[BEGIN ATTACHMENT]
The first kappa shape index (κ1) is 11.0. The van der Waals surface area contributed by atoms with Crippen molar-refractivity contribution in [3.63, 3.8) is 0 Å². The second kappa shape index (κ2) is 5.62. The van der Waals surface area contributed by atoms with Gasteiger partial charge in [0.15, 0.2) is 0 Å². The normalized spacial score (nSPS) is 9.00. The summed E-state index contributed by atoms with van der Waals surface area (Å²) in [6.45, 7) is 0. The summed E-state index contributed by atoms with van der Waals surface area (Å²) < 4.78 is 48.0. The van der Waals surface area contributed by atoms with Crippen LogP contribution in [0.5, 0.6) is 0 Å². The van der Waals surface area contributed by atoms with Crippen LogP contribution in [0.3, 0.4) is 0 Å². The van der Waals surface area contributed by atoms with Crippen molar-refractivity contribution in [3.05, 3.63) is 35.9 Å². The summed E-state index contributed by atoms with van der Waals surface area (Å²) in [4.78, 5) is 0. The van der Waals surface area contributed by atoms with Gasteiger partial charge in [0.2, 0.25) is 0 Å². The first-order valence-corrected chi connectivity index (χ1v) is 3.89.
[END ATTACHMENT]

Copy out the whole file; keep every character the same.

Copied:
The first kappa shape index (κ1) is 11.0. The van der Waals surface area contributed by atoms with Crippen molar-refractivity contribution in [3.63, 3.8) is 0 Å². The second kappa shape index (κ2) is 5.62. The van der Waals surface area contributed by atoms with Gasteiger partial charge in [0.15, 0.2) is 0 Å². The normalized spacial score (nSPS) is 9.00. The summed E-state index contributed by atoms with van der Waals surface area (Å²) in [6.45, 7) is 0. The summed E-state index contributed by atoms with van der Waals surface area (Å²) < 4.78 is 48.0. The van der Waals surface area contributed by atoms with Crippen LogP contribution in [0.5, 0.6) is 0 Å². The van der Waals surface area contributed by atoms with Crippen LogP contribution in [0.3, 0.4) is 0 Å². The van der Waals surface area contributed by atoms with Crippen molar-refractivity contribution in [3.05, 3.63) is 35.9 Å². The summed E-state index contributed by atoms with van der Waals surface area (Å²) in [4.78, 5) is 0. The van der Waals surface area contributed by atoms with Gasteiger partial charge in [0.2, 0.25) is 0 Å². The first-order valence-corrected chi connectivity index (χ1v) is 3.89.